Cambric is a type of finely woven linen or cotton cloth which is specially treated to create a glossy, stiff appearance. True cambric can be difficult to find, as a result of the rising popularity of other textiles. When cambric can be found, it tends to be of poor quality. Consumers purchasing cambric for use in projects should look for tight, even weaving, a crisp texture, and a shiny upper side. A variation on cambric, chambray, is much more widely distributed. Both types of fabric are named after Cambrai, a city in Northern France which contributed to the development of cambric.
To make cambric, cotton or linen is tightly woven so that it will have a smooth, even grain. Once finished, the fabric is run through hot rollers in a process called calendaring, which tightens the fibers and aligns them in the same direction. The resulting fabric is glossy and stiff, often through repeated washings. Cambric of a lower grade may need to be retreated after time to regain its original properties.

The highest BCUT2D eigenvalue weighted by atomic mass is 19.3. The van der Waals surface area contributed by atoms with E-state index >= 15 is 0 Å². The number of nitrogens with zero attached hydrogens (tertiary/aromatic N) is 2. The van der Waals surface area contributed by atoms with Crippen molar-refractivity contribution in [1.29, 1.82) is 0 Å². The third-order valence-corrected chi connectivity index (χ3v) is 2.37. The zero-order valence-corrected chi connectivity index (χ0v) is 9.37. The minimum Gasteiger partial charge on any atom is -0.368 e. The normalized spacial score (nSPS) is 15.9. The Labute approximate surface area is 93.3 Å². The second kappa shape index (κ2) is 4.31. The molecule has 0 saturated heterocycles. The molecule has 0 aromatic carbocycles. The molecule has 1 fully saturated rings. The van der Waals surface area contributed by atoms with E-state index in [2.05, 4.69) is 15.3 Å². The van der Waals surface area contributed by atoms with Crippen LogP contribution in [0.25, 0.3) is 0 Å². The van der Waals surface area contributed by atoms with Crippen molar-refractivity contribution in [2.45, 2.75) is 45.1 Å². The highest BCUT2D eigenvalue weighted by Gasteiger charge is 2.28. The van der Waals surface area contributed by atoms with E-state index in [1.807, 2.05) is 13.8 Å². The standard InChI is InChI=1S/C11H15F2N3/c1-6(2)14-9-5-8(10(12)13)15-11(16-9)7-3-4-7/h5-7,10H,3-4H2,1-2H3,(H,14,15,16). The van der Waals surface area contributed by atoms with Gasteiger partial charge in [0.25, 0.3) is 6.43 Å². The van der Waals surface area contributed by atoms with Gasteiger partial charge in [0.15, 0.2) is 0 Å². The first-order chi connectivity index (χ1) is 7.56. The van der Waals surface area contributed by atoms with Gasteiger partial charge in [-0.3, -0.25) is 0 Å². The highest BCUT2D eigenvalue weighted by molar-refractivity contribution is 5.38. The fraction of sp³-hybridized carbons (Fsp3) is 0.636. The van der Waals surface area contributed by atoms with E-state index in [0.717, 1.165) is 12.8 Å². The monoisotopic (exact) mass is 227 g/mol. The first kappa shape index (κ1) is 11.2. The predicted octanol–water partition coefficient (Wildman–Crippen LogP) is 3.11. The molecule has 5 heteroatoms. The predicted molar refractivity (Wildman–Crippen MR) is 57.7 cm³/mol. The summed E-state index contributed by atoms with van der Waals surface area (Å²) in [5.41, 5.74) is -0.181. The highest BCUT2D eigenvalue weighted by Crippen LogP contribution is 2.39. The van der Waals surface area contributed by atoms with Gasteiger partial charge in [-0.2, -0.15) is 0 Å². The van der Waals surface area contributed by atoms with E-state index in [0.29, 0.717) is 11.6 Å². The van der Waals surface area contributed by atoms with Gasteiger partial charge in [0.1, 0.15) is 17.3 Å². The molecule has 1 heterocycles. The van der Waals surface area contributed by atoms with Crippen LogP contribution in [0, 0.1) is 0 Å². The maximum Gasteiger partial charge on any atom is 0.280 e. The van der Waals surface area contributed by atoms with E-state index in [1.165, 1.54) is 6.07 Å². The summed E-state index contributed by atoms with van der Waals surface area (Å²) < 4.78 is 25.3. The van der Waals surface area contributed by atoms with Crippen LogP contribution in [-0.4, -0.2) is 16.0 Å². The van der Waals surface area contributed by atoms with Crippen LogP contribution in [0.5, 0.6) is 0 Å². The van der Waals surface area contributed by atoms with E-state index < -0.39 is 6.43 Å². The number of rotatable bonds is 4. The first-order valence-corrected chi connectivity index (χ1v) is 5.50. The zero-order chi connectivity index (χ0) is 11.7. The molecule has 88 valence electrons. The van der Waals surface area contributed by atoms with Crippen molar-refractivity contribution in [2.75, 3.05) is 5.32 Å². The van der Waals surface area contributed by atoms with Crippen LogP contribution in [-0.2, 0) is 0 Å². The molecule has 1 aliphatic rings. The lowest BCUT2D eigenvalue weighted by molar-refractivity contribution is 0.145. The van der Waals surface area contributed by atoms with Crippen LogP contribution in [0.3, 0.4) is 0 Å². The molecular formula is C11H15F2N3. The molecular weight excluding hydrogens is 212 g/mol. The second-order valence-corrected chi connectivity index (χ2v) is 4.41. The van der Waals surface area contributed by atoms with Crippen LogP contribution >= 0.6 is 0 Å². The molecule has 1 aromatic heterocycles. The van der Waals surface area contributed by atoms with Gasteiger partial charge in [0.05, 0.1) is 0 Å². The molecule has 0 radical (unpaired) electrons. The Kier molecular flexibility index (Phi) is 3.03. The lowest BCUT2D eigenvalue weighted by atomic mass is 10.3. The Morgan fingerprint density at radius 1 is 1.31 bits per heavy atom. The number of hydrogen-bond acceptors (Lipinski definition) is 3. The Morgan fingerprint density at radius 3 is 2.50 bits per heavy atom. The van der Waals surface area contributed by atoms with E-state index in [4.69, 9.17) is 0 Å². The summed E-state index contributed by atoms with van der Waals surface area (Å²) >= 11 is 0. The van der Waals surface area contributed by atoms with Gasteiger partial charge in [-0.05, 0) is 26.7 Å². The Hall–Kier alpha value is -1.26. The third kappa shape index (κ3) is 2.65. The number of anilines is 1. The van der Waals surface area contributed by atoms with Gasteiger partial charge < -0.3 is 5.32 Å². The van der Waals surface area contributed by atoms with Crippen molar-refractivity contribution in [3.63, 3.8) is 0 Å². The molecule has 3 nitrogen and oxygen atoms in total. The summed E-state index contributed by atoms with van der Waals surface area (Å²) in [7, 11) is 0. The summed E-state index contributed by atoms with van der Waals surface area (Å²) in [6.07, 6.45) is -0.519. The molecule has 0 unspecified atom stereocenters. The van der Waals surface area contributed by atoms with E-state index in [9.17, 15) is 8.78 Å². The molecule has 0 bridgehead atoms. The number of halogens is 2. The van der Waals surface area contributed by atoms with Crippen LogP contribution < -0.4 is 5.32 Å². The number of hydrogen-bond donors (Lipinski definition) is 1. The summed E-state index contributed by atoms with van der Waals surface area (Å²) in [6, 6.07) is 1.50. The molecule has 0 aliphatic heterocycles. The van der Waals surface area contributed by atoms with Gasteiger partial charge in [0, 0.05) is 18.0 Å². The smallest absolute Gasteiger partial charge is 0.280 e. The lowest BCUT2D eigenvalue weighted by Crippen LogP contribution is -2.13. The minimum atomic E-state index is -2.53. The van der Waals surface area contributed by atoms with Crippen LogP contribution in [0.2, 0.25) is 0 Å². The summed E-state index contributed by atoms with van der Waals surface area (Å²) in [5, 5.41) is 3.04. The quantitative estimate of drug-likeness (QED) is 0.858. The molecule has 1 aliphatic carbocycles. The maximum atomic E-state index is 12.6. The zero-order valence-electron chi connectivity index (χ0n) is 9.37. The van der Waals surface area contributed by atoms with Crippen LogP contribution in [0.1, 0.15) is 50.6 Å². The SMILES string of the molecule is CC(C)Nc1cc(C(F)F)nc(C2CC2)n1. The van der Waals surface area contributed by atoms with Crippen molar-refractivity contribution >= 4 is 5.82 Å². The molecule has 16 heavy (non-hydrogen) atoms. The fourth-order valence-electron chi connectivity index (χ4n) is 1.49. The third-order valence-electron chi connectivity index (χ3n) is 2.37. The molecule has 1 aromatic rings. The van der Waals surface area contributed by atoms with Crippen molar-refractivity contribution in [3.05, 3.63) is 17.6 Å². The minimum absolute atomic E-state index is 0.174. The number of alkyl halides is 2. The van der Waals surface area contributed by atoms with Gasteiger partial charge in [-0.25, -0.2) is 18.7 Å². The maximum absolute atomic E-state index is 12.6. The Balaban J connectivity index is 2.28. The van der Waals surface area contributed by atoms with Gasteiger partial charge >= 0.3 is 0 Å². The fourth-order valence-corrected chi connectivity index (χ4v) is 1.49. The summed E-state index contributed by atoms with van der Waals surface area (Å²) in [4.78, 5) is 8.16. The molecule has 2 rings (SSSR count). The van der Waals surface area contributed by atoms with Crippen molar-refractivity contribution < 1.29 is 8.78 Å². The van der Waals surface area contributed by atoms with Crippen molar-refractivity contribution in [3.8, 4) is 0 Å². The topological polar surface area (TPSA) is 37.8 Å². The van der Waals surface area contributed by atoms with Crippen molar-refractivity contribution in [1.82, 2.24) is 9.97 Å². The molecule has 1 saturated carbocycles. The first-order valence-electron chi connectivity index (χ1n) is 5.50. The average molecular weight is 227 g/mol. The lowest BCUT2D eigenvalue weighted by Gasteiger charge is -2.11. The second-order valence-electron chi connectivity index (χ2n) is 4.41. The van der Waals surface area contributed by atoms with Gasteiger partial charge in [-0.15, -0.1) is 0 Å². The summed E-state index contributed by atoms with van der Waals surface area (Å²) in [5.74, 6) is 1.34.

Cambric first appeared in the late 1500s, and it quickly became a popular textile for a wide range of applications. The stiff neck ruffs of the Elizabethans were made from cambric, as were many curtains, wall hangings, petticoats, and a variety of other textile goods. Cambric was also known as batist, especially when it was used for embroidery and lacework. The fine fabric took well to embroidery projects, and many women produced astounding embroidery on cambric.
The widespread availability of other textiles and new manufacturing processes caused cambric to decline in popularity in the 1900s. However, chambray, a variation on cambric, continued to be popular. Traditional chambray is made by weaving colored threads through a white weft, somewhat more loosely than cambric is woven. The resulting chambray fabric is not calendared, so it stays soft, supple, and smooth. Chambray is often used to make shirts, which are typically designed to be loose fitting and comfortable.
Some sewing supply companies still carry cambric. Chambray is readily available in a wide range of colors, although blue chambray is the most common. Cambric garments are very difficult to find, expect in vintage stores, or in the form of costumes which are not intended for extended wear. The cambric used in these garments is often of poor quality, unfortunately, leading many people to confuse cambric with low quality fabrics. Chambray shirts are readily available in many department stores.